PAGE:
Minnesota Law

Fall 2020
Faculty Focus

Author in Question: Professor Michael Tonry

Michael Tonry, McKnight Presidential Professor of Criminal Law and Policy Director, Institute on Crime and Public Policy

Doing Justice, Preventing Crime

In Doing Justice, Preventing Crime, Professor Michael Tonry lays normative and empirical foundations for building new, more just, and more effective systems of sentencing and punishment in the 21st century. Drawing on philosophy, punishment theory, and empirical research, this book explains the structural changes needed to uphold the rule of law and its requirement that the human dignity of every person be respected. The book was published by Oxford University Press in its Studies in Crime and Public Policy series on July 1, 2020. Tonry has two other books in the last year: Of One-eyed and Toothless Miscreants—Making the Punishment Fit the Crime? (Oxford University Press, editor) and Organizing Crime—Mafias, Markets, and Networks (University of Chicago Press, co-editor).

What inspired you to write a book on this topic?
Black lives matter. Black people suspected and convicted of crimes are systematically treated unjustly, unfairly, and inhumanely. Their experiences differ, however, more in degree than in kind. Few defendants are treated justly, fairly, and humanely. I wanted to figure out why and to show how things can be made better.

What are a few common misconceptions that you dispel in your book?
Many people mistakenly believe that severe punishments deter wrongdoing, that harsher punishments are more effective than lesser ones, and that incapacitating people by locking them up is an effective way to prevent crime. Scientists have consistently shown for 40 years that none of this is true.

What is a key takeaway from the book?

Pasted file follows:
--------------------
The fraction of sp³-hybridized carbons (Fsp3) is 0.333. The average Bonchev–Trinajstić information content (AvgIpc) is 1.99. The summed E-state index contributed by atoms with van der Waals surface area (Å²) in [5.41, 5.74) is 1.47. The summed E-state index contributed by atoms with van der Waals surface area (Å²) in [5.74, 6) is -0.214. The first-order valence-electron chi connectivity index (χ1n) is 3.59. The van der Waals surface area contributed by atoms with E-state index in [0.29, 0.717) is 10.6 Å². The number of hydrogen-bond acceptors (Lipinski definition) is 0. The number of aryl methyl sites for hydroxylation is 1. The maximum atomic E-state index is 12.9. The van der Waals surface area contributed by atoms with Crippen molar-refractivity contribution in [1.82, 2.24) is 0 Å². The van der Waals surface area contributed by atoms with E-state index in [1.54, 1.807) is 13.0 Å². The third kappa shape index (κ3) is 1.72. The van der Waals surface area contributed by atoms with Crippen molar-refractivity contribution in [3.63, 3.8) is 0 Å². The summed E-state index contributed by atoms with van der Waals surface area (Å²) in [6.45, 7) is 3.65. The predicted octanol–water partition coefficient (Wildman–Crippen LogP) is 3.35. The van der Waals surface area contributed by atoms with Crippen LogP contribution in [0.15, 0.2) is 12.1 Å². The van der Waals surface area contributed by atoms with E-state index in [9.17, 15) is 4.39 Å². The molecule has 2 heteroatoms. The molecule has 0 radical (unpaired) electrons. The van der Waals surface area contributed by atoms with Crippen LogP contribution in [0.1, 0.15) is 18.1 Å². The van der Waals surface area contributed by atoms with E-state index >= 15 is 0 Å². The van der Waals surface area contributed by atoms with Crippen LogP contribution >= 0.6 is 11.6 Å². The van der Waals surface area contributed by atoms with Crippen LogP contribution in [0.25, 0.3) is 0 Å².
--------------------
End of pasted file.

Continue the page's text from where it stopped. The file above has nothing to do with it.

Justice and fairness cannot become regular features of American criminal courts until mandatory minimum sentencing and similar laws are repealed and discretion is returned to judges. And that by itself will not be enough until prosecutors acknowledge that their only legitimate job is to prove guilt and that sentencing decisions should be made by dispassionate judges.

Recent events, including the killing of George Floyd, have put inequalities in the criminal justice system in the national spotlight. How, if at all, do recent events and debate impact the view of “doing justice” and preventing crime you’ve expressed in this book?
I’ve written two books, Malign Neglect (1995) and Punishing Race (2011), on racial injustices in the criminal justice system. Most “tough” sentencing laws foreseeably resulted in grotesquely, disproportionately severe punishments of Black and other minority offenders. In this they are not unlike laws on police use of fatal force and racial profiling. Real changes in Black people’s encounters with the criminal justice system will not occur until all those laws and practices are radically changed.

With politicians on both sides of the aisle claiming to be in favor of criminal justice reform, why hasn’t more meaningful change occurred?
The commitments to change are, alas, largely rhetorical, and target the low-hanging fruit of juvenile, first-time, and minor offenders. Politicians still fear the epithet “soft on crime.” Little will change until the severest sentencing laws are repealed, early release from lengthy prison terms is authorized, and sentences for violent crime are made less harsh.

Is there another country that has “gotten it right”? That the U.S. should be looking to as a model in effectuating systemic change?
No place is perfect, of course, but most continental European countries treat people accused of crimes justly, humanely, and respectfully. Accusations of racial injustice are rare. Those systems are insulated from politics and public emotions, their judges and prosecutors are career civil servants, and plea bargaining is rare or nonexistent.

“I’ve proposed fundamental changes in how Americans think about criminal justice and how practitioners do their jobs. If I’ve done my job well, the book will nudge sentencing practices and policies in more just and effective directions.”
Professor Michael Tonry

What impact would you like your book to have?
Few scholarly books, if they are read at all, have immediate or discernible influence. I’ve proposed fundamental changes in how Americans think about criminal justice and how practitioners do their jobs. If I’ve done my job well, the book will nudge sentencing practices and policies in more just and effective directions.

What’s your best brief pitch for why someone should read this book?
Everyone would want themselves and their loved ones to be treated fairly, justly, evenhandedly, and sympathetically if charged with a criminal offense, rather than be processed on an inhumane assembly line. Doing Justice, Explaining Crime explains why that needs to change and shows what needs to be done.